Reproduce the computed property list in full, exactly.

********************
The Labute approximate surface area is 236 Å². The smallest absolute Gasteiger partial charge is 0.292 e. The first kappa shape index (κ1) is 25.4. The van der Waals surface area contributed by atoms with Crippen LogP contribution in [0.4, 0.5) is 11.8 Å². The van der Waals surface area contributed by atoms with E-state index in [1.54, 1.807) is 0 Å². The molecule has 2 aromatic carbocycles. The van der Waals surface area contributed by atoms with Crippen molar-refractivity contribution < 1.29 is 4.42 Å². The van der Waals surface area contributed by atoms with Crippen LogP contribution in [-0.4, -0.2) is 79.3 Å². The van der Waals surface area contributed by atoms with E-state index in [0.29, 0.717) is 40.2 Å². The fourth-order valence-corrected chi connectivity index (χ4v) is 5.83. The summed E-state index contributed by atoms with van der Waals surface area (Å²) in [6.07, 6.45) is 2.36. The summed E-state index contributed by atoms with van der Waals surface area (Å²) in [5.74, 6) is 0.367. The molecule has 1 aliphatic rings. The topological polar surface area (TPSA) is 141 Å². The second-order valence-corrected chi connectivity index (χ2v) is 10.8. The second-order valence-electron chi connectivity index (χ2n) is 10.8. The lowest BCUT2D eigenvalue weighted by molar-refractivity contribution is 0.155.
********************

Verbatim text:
The Labute approximate surface area is 236 Å². The smallest absolute Gasteiger partial charge is 0.292 e. The first kappa shape index (κ1) is 25.4. The van der Waals surface area contributed by atoms with Crippen LogP contribution in [0.4, 0.5) is 11.8 Å². The van der Waals surface area contributed by atoms with E-state index in [1.54, 1.807) is 0 Å². The molecule has 2 aromatic carbocycles. The van der Waals surface area contributed by atoms with Crippen molar-refractivity contribution < 1.29 is 4.42 Å². The van der Waals surface area contributed by atoms with Crippen LogP contribution in [-0.4, -0.2) is 79.3 Å². The van der Waals surface area contributed by atoms with E-state index in [0.29, 0.717) is 40.2 Å². The fourth-order valence-corrected chi connectivity index (χ4v) is 5.83. The summed E-state index contributed by atoms with van der Waals surface area (Å²) in [6.07, 6.45) is 2.36. The summed E-state index contributed by atoms with van der Waals surface area (Å²) in [5.74, 6) is 0.367. The molecule has 1 aliphatic rings. The topological polar surface area (TPSA) is 141 Å². The second-order valence-corrected chi connectivity index (χ2v) is 10.8. The second-order valence-electron chi connectivity index (χ2n) is 10.8. The lowest BCUT2D eigenvalue weighted by molar-refractivity contribution is 0.155.